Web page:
Beijing is encouraging parents who were themselves the only sons or daughters
to have a second baby to ease the city's aging population and labor shortage
problems, a local family planning official announced Thursday.
family-planning theme park in Beijing located in Haidian District.
"This is applicable to only-child couples. There is no green light yet
for those with higher education or good incomes," Li Yunli, a deputy head of the
local family planning commission told the Beijing International, the municipal
government's Internet portal on Thursday.
According to Li, the aging problem is expected to have a greater impact on
farmers, since the social security and welfare system in the countryside is not
as mature as that in cities, and the family planning policy is more for the
benefit of farmers.
Family planning regulations enable farming couples to have a second child if
their first is a girl.
"Only-child marriages are largely comprised of people born in the 1980s, and
the structure of the population and age demographics have been taken into
consideration in the decision to give them the green light in having a second
child," Li said.
The population of people over 60 in Beijing hit 1.97 million by the end of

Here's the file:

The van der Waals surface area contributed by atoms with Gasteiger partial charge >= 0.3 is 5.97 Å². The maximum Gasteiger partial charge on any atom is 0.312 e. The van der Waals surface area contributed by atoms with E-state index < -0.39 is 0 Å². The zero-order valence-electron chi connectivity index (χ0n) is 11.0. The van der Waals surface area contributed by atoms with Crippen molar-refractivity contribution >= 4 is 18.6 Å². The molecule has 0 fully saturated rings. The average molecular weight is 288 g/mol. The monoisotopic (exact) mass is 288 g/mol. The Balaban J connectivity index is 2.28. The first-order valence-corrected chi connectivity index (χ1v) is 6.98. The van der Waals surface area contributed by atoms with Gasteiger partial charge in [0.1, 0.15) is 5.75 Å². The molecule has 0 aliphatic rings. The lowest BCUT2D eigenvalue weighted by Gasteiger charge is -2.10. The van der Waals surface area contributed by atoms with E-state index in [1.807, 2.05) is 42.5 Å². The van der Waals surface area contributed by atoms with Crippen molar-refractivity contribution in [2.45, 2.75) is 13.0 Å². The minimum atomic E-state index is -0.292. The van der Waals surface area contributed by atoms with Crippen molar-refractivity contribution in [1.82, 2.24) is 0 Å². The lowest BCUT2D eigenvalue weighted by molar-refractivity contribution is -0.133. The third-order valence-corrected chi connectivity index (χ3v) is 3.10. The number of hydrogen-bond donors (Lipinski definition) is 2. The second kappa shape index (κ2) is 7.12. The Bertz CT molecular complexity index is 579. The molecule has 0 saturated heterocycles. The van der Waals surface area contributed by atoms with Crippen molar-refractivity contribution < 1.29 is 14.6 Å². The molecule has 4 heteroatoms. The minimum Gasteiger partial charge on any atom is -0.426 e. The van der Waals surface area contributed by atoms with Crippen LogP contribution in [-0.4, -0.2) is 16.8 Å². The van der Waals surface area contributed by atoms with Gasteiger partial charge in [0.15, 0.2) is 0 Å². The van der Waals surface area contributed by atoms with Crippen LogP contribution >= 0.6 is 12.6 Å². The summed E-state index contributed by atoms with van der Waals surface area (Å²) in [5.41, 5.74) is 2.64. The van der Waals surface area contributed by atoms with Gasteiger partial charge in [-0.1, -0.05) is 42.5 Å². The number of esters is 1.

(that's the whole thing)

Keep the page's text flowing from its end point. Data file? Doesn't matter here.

2004, making up 13 percent of the city's population. That number is expected to
rise to 6.5 million, or 30 percent of the population, by 2050, according to a
report carried by Xinhua on Friday.
Li said she hopes all couples that qualify will have second children to
do their bit for the alleviation of the aging problem.
The population and family planning policy has been in place for 35 years, and
the one-child policy was to put into practice in the 1980s, limiting urban
families to one child, country and minority families to two children, although
there are special allowances made depending on specific situations that at times
permit these families to have more than two children.
The policy slowed China's population growth rate, optimizes the qualification
of Chinese population, and promoted economic development.
Norwegian philosopher Gunnar Skirbekk, a Nobel peace prize judge, said China
should be awarded the Nobel peace prize for its population and planning policy,
as the population controls have not only benefited China, but have also had
world-wide influence, according to an East Morning News report yesterday.